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The idea behind this blog is to share my opinions about Post-Apocalyptic Literature, Films and Ephemera as well as my random nattering on a regular basis.

Sunday, September 21, 2008

There Will Come Soft Rains

This little jem came out of the book The Martian Chronicles by Ray Bradbury. It's a very short read and is available to read for free on the interwebs. If you would like to read it, enjoy. Click here for the text: There Will Come Soft Rains then read the rest of the post.

I read that story quite a while ago when I read The Martian Chronicles. It's stood out for me in stark detail for years. The house taking care of itself. The feeling of repetition. Day following day with not the slightest disturbance to change the ebb and flow of time. I also enjoyed the slow reveal of the story. Up to a certain point the family might just be on a vacation of sorts and just forgot to turn of the artificially intelligent house. Great read.

I have even stumbled over it several times in many different PA anthologies. This story stands on its own apart from the other stories in The Martian Chronicles as well as in anthologies I've encountered it in. I decided to take time to write about it for this post because I recently found a blog titled There Will Come Soft Rains.

I had been trying to find a workable (and interesting) URL for this blog and had been using different iconic examples from different books, poems and even song lyrics. The point here is that when I tried There Will Come Soft Rains I found it to be taken but not just taken -- oh no! -- it had been taken by a teacher who was using blogging as a way to have students respond to different literature. Her site was simply giving directions to her students. She used her comments as a place for students to turn in the work. A pretty slick idea. I just wish she hadn't parked on so many good blog titles for this. Oh well.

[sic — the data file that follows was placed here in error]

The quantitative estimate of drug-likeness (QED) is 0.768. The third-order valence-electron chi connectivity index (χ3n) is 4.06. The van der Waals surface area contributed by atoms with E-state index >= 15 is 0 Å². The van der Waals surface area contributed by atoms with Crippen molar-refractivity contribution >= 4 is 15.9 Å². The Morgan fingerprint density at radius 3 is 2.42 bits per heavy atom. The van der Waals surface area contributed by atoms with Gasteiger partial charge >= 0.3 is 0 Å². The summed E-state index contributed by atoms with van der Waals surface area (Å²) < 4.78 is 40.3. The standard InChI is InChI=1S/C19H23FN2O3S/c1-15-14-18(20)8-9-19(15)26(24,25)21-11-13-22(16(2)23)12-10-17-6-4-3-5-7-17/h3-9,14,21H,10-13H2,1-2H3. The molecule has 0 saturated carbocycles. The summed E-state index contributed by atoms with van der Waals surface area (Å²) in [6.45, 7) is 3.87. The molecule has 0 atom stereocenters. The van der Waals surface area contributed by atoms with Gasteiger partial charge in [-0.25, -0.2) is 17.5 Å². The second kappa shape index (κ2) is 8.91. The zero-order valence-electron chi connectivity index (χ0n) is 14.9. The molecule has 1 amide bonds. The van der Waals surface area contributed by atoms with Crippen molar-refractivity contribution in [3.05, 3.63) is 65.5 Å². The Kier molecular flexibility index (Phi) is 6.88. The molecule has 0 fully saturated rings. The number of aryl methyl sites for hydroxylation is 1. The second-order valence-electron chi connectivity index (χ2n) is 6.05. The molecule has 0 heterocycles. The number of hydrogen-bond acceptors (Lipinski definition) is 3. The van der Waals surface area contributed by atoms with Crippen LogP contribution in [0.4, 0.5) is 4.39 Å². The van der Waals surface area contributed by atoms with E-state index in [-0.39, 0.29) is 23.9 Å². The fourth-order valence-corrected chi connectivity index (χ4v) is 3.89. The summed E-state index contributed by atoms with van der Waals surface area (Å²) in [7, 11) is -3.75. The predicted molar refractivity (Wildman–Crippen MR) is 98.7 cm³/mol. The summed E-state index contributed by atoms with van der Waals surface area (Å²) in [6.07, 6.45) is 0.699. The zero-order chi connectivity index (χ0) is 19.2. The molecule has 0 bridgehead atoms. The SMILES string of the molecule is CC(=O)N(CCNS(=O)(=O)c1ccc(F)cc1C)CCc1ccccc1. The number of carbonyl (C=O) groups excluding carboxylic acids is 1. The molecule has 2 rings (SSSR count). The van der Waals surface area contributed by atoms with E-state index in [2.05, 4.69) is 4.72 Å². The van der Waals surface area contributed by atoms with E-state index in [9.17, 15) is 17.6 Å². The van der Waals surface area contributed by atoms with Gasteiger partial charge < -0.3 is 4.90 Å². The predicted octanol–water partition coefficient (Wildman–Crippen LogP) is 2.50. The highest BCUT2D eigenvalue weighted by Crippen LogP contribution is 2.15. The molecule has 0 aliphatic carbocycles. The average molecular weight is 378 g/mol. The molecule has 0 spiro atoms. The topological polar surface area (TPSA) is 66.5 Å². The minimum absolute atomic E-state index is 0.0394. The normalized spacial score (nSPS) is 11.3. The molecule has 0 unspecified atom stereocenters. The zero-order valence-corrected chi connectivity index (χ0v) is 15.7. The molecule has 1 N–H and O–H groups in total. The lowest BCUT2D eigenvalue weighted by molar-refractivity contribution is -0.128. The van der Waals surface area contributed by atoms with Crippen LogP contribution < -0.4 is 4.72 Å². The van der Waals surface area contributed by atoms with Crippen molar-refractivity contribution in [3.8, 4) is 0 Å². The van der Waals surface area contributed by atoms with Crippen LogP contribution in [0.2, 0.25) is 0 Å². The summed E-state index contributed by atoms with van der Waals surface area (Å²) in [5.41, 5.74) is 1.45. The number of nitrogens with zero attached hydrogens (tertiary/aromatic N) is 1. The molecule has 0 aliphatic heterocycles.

***yar, here there be spoilers***

Anyhow the point is that I thought it would be fun to respond to the questions she asked her students as the meat of my post today. Here they are:

Who is the main character in this story? Explain.
The main character in a story is the protagonist. In a work of literature to determine the protagonist you ask yourself who changes over the course of the work. In this book there are about four 'characters' mentioned, a narrator, the house, a dog, a fire. The narrator is constant. Just a voice giving details. The dog enters the story and then exits quickly. The fire is a foil to the house. The fire is the agent of change. The main character is the house itself. At the beginning of the piece the house is cultured and refined. It is systematic. All things are ordered and strictly scheduled; regimented. It is after all a machine and that's the way a machine is expected to act. When the tree branch breaks the window and starts a fire the house changes. At first it marshals it defenses and fights the fire but as the fire gains in strength the house begins to act erratically and with fear. At the end it accepts its fate but tries to pack in life as it hurries to prepare food on a mammoth scale.